Treating Diabetes Mellitus in Dogs
Goals of Treating Diabetes
Once a veterinarian confirms that a dog has diabetes mellitus, she will establish a personalized treatment plan. The primary goals of treatment are to reduce or eliminate symptoms of the disease and return the dog to a happy, comfortable and active state. In most cases, the course of treatment will involve daily insulin therapy and strict dietary management.
If a diabetic dog presents in very serious condition, such as with profound dehydration, weakness and shock, it will be admitted to the hospital and probably started immediately on intravenous fluids to restore fluid and electrolyte balance.
Once the dog is stabilized, dietary modification will become important to prevent or correct the obesity that often is associated with early diabetes mellitus, as well as to stabilize blood glucose levels. Diets must be customized to each patient, but in general diabetic dogs should be fed a diet high in fiber to help reduce the rate of glucose absorption from food into the blood. A diet high in soluble and insoluble fiber, including complex carbohydrates, slows down absorption of food particles and facilitates management of the blood sugar peaks and troughs that accompany diabetes mellitus. Dogs with diabetes should be fed multiple small meals rather than a single large meal daily. One of those small meals should be fed at the time of each insulin injection. Most experts recommend that semi-moist packaged foods be avoided, because many of them contain ingredients that can exacerbate hyperglycemia (high blood glucose). If appropriate, owners should start a daily exercise regimen for diabetic dogs, after discussing this with their veterinarian.
Insulin therapy is the mainstay of treating Type 1 diabetes mellitus. It is easy to do, and the veterinary health care team can show owners how to give insulin injections to their dogs at home. The very fine, tiny insulin needles are well tolerated by most dogs. There are several different types of insulin with differing potencies and durations of action. The treating veterinarian will decide which type of insulin should be given to any particular dog, and at what amounts and intervals. It is extremely important for owners to follow the veterinarian’s instructions for giving insulin exactly, with absolutely no deviation. Improper storage, improper mixing and dosage errors can each have significant adverse effects on the success or failure of insulin therapy. For dogs with Type 2 (non-insulin-dependent) diabetes mellitus, the veterinarian may prescribe other medications, such as oral hypoglycemic drugs, as an alternative or addition to insulin injections. She may also change the type or frequency of insulin given over time, along with checking for other underlying disorders that may be involved.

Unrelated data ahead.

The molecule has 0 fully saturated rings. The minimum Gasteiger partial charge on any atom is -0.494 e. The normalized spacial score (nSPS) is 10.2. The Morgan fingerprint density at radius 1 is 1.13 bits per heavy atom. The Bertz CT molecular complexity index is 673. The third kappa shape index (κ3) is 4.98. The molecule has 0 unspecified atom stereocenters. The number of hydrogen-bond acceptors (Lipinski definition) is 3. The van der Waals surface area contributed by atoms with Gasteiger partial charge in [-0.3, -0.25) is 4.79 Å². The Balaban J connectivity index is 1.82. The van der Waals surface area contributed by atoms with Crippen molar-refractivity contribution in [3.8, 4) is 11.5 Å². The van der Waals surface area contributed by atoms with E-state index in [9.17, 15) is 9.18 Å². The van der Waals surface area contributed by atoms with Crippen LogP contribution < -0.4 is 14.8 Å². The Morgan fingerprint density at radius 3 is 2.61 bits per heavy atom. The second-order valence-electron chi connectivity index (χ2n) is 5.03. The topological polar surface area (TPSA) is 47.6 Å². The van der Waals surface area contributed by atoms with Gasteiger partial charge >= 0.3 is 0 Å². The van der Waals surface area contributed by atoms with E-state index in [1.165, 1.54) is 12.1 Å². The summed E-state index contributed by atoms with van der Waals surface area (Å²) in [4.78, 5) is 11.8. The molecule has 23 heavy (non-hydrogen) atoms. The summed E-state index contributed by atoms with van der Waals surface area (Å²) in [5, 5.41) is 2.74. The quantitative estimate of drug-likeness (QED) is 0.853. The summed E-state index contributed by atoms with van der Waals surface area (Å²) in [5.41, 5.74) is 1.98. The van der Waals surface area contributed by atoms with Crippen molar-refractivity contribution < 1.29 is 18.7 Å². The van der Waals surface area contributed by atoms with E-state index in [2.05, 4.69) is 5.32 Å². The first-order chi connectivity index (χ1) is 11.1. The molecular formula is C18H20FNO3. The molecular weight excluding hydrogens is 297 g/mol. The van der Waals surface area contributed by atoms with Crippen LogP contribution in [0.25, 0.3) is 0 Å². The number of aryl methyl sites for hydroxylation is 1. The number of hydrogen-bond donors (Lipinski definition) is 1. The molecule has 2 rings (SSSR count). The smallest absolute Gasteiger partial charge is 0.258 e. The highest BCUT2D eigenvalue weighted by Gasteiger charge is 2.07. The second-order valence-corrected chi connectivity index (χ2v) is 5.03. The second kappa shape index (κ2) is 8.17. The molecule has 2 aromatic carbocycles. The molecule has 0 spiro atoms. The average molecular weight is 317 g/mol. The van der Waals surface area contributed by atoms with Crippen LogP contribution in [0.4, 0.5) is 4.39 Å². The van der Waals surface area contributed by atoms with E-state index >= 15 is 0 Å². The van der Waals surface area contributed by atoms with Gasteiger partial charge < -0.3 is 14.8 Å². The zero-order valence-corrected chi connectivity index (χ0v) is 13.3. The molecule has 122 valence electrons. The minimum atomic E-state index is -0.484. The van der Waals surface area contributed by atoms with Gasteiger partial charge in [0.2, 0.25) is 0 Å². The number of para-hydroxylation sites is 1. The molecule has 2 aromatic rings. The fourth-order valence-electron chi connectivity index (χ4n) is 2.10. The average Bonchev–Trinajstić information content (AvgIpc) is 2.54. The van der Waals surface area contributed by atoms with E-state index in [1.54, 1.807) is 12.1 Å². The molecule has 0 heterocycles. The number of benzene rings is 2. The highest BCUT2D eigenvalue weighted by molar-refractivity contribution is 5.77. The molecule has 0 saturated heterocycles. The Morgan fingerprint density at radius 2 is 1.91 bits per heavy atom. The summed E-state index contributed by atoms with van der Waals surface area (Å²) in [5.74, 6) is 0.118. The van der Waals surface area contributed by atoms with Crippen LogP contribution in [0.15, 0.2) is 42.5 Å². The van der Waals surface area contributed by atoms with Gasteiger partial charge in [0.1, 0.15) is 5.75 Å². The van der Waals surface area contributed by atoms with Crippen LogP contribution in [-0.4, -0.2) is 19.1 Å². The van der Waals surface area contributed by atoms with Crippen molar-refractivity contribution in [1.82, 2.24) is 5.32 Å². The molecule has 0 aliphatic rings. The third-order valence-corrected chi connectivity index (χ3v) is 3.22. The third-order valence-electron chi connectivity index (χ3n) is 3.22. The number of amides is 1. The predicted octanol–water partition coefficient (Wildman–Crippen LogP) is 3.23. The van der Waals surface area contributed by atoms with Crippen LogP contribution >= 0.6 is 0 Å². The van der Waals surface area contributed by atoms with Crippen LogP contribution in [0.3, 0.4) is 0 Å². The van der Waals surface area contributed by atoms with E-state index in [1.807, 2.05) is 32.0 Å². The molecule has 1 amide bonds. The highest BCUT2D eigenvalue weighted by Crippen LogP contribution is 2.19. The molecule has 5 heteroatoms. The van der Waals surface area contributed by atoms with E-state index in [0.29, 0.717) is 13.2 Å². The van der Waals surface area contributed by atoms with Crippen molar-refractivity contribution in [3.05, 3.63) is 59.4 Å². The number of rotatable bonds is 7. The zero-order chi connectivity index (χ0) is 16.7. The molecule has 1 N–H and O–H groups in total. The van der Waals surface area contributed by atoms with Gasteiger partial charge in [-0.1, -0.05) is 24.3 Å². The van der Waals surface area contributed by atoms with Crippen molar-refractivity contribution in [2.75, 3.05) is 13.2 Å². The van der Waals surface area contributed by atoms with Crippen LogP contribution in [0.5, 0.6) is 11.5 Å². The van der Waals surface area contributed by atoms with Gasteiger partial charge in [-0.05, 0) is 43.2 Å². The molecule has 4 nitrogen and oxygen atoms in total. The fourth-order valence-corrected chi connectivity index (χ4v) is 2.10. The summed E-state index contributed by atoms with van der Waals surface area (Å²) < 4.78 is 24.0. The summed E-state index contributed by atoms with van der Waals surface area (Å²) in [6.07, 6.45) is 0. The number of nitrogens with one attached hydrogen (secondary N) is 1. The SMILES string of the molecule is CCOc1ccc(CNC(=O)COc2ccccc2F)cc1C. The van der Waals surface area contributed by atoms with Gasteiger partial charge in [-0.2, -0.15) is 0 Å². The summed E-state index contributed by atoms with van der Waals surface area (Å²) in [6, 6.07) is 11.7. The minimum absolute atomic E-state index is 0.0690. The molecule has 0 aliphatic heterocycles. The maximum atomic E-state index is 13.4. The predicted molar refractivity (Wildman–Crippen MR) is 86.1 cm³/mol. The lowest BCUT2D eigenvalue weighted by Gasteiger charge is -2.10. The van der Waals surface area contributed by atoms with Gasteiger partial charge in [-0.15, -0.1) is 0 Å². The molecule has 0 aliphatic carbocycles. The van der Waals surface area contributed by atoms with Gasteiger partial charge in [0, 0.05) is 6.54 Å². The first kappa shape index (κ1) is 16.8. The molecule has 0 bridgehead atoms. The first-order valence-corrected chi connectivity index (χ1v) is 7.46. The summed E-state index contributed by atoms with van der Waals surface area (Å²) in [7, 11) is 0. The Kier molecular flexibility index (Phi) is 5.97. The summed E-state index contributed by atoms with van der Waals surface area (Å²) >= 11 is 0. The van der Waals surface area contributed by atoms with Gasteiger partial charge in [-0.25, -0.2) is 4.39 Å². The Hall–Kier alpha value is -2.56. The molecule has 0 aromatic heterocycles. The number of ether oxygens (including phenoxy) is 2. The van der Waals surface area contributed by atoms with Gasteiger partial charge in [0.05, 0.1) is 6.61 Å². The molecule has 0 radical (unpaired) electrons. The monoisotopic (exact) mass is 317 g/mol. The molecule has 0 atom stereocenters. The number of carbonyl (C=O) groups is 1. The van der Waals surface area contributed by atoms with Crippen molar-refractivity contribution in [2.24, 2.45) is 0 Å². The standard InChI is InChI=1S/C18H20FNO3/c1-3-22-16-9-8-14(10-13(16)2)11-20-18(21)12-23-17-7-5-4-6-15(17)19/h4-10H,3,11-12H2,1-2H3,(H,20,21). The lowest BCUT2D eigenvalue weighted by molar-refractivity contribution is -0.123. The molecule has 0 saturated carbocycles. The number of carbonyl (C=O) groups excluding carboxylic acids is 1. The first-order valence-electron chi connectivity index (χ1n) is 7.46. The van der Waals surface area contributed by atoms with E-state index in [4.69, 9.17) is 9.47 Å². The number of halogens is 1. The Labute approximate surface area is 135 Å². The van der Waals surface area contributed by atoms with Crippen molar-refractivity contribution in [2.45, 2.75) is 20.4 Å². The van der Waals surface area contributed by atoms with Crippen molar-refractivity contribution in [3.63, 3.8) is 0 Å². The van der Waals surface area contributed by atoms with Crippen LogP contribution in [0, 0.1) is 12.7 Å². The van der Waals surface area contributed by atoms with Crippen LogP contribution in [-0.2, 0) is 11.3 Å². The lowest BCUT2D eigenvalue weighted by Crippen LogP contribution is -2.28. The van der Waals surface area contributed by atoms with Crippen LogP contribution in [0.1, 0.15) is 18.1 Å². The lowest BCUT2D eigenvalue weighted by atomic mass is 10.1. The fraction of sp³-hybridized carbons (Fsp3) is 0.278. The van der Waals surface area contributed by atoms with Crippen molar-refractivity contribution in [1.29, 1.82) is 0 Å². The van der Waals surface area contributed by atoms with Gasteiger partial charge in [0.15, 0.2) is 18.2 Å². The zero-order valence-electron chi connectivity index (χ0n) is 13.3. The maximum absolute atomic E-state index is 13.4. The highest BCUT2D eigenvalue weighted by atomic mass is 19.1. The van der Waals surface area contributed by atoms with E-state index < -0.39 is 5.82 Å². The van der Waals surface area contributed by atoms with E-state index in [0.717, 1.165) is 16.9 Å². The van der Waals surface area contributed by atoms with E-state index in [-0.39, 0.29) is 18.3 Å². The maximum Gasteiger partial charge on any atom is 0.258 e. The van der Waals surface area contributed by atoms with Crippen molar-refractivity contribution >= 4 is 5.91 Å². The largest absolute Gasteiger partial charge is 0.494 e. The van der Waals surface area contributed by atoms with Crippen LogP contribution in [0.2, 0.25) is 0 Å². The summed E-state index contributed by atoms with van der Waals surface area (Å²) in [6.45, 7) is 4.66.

Monitoring a diabetic dog’s progress and response to treatment is essential. After insulin therapy has begun, the veterinarian will recommend a regular monitoring protocol, which will include periodic reassessment of the dog’s symptoms and blood and urine glucose levels. She probably will recommend performing a blood glucose curve from time to time. This test is used to assess how quickly a dog processes the type of insulin given and how effective the combination of diet, exercise and insulin is in controlling blood sugar swings. Blood glucose testing is essential to the safety and effectiveness of long-term insulin therapy.
A hypoglycemic (low blood sugar) crisis can occur if a dog with diabetes mellitus receives an insulin overdose, or when it receives the correct amount of insulin but vomits or does not eat in association with an insulin injection. This can cause weakness, lethargy, difficulty in rousing from sleep and sometimes seizures, blindness and swelling of the brain. The signs caused by hypoglycemia are usually temporary, but they can be severe and can become permanent. If an owner suspects that his dog is in a hypoglycemic crisis, he should stop all insulin therapy and take the dog to a veterinarian immediately. The veterinarian may recommend giving Karo (corn) syrup orally by rubbing it on the dog’s gums as a glucose source. In the hospital, the dog will be evaluated and probably started on intravenous fluid treatment until it is stabilized.
Treating diabetes of any type takes a real commitment from a dog’s owner. It is essential for owners to follow through on all recommended therapies and monitoring to manage this disease. It can be expensive to treat diabetes, and some owners find insulin administration difficult and/or unpleasant. Fortunately, with proper care and a conscientious owner, most dogs with diabetes mellitus can be well-managed and can maintain a good quality of life for many years.